All-Powerful Masters

I read Valéry’s Notebooks very slowly, often just a page a day. I find myself chewing over the fragments in the notebooks. They need time to ferment. Often they serve literature’s most valued function, that of clarifying the way another person understands or observes some aspect of himself or another. Or they offer that icy cold shock that another person shares a way of encountering people or situations, those aspects of self we never voice for fear of exposure or ridicule. This fragment has me stuck in recognition and contemplation:

The strongest of my feelings is the very hatred of my feelings, those absurd, inexplicable, transcendent and all-powerful masters whose elementary force catches you sideways and dismantles the finely-tuned apparatus of precise thinking – or carries it away from its own climate and era, imposing upon it an invasive matter, or a distorting rapidity.

4 thoughts on “All-Powerful Masters

  1. The shifting sands of conviction ebb and flow in perpetual absurdity. An act of emotional self-sabotage.

  2. I am going to hazard a comment here – that may be incorrect, that may be (certainly) overgeneralizing, but reading this quote (which is extremely powerful and feels quite familiar), it strikes me that (some) women writers/philosophers are less definite about the line between emotion and “precise thinking,” or at least, less apprehensive of any blurring. That notion of invasive matter and distortion is quite a sad one, in a way – that the two modes would be so alien to each other.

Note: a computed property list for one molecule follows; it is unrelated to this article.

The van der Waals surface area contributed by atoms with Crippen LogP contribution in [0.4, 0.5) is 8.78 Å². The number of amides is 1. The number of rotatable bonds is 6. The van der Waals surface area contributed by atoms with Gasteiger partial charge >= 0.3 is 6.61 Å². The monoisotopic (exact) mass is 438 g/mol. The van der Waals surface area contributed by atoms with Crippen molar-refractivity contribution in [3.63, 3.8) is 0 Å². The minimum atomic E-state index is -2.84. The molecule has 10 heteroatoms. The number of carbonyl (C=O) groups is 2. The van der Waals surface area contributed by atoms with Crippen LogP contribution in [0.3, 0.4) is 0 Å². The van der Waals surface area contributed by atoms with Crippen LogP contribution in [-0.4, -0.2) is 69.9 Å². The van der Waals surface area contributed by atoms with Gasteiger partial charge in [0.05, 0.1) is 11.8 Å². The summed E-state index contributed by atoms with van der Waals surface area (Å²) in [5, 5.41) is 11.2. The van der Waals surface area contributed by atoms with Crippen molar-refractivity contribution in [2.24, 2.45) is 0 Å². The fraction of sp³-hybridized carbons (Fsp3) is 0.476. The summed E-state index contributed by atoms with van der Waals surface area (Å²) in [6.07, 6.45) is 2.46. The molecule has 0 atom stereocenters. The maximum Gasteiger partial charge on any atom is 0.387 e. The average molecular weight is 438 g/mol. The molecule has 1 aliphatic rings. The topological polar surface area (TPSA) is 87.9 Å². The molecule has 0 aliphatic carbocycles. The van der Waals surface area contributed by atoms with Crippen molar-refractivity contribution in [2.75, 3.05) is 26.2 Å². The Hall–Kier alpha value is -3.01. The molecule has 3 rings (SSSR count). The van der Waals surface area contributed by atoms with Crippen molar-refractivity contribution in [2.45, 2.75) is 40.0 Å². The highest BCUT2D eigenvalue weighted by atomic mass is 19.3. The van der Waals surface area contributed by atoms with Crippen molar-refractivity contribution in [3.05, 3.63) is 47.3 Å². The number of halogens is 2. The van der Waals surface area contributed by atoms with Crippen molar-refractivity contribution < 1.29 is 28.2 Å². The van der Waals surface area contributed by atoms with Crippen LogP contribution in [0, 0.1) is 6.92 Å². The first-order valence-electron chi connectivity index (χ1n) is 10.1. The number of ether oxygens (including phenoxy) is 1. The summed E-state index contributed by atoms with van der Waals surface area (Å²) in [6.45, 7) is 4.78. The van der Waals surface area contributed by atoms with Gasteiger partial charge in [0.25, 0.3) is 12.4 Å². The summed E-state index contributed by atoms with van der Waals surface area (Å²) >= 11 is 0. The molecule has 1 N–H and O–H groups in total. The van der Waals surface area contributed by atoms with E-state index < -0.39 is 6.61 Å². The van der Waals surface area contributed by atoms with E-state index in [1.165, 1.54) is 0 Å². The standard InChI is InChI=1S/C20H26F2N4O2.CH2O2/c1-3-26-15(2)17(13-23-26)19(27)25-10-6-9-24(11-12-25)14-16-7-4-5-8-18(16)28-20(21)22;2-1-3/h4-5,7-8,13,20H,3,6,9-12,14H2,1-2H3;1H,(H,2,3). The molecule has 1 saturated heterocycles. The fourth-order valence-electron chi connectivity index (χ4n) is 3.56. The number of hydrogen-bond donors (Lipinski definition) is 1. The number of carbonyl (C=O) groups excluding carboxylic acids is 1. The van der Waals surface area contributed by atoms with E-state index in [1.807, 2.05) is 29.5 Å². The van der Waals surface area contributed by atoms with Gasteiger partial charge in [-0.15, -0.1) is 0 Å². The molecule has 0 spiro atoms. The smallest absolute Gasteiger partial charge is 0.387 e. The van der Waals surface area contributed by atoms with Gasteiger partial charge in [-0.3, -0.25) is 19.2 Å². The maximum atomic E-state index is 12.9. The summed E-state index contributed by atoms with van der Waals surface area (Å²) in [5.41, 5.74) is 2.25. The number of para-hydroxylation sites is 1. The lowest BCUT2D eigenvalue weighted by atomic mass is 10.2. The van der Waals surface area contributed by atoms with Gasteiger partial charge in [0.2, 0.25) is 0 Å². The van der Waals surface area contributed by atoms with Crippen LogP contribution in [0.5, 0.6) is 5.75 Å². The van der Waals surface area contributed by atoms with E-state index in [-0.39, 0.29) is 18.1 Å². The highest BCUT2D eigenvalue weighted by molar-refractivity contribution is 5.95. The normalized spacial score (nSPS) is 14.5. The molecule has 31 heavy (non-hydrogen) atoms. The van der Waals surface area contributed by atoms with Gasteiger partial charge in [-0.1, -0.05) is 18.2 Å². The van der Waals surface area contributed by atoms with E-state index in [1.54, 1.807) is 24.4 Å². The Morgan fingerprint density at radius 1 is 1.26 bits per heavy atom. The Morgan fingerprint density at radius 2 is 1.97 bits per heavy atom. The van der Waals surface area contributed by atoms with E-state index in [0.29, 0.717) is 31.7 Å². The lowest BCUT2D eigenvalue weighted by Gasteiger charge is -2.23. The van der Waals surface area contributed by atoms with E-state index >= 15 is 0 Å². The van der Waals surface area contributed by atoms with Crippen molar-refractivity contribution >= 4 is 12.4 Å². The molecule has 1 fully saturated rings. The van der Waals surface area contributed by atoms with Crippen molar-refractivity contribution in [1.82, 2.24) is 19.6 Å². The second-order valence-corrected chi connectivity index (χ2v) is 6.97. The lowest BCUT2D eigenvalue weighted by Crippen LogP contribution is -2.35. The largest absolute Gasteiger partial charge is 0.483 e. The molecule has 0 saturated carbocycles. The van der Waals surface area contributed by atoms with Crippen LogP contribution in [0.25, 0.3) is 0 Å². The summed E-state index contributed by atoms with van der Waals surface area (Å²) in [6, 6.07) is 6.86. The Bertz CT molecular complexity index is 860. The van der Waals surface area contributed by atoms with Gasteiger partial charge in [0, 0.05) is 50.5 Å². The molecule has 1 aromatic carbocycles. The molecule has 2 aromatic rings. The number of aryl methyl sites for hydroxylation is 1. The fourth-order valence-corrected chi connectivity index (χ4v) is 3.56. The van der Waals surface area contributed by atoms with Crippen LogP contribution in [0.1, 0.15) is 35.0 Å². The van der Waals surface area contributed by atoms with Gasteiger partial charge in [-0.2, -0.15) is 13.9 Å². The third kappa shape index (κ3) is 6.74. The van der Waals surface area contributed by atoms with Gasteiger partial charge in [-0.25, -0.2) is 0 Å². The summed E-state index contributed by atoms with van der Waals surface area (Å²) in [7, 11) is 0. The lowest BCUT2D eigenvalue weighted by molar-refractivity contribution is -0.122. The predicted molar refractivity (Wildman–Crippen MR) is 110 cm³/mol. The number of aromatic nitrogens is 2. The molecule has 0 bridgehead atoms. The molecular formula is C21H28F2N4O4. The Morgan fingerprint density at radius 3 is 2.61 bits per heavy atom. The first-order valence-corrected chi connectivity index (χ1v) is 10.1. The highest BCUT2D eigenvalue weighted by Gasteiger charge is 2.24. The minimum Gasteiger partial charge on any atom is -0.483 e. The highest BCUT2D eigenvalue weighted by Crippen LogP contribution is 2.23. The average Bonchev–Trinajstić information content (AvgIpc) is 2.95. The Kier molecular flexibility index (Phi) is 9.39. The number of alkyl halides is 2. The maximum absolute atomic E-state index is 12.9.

I have never read Valéry but the few times I have seen a photo of him, I am struck by how much he resembles Ramuz. And they died within a few years of each other. Can’t help wondering if they ever met.

    One of the women writers (Anna de Noailes) I am hoping to translate (she has never been) wrote three books on her reading of/thoughts on Valéry’s notebooks – I am now extremely curious to read his work and her response.

    • That is an interesting thought that feels right intuitively. Are you thinking of Virginia Woolf, or who did you have in mind? Cixous would fit your description perfectly.

      I want to read Anna de Noailles now that you’ve told me of her Valéry books, so I hope you will translate her work.

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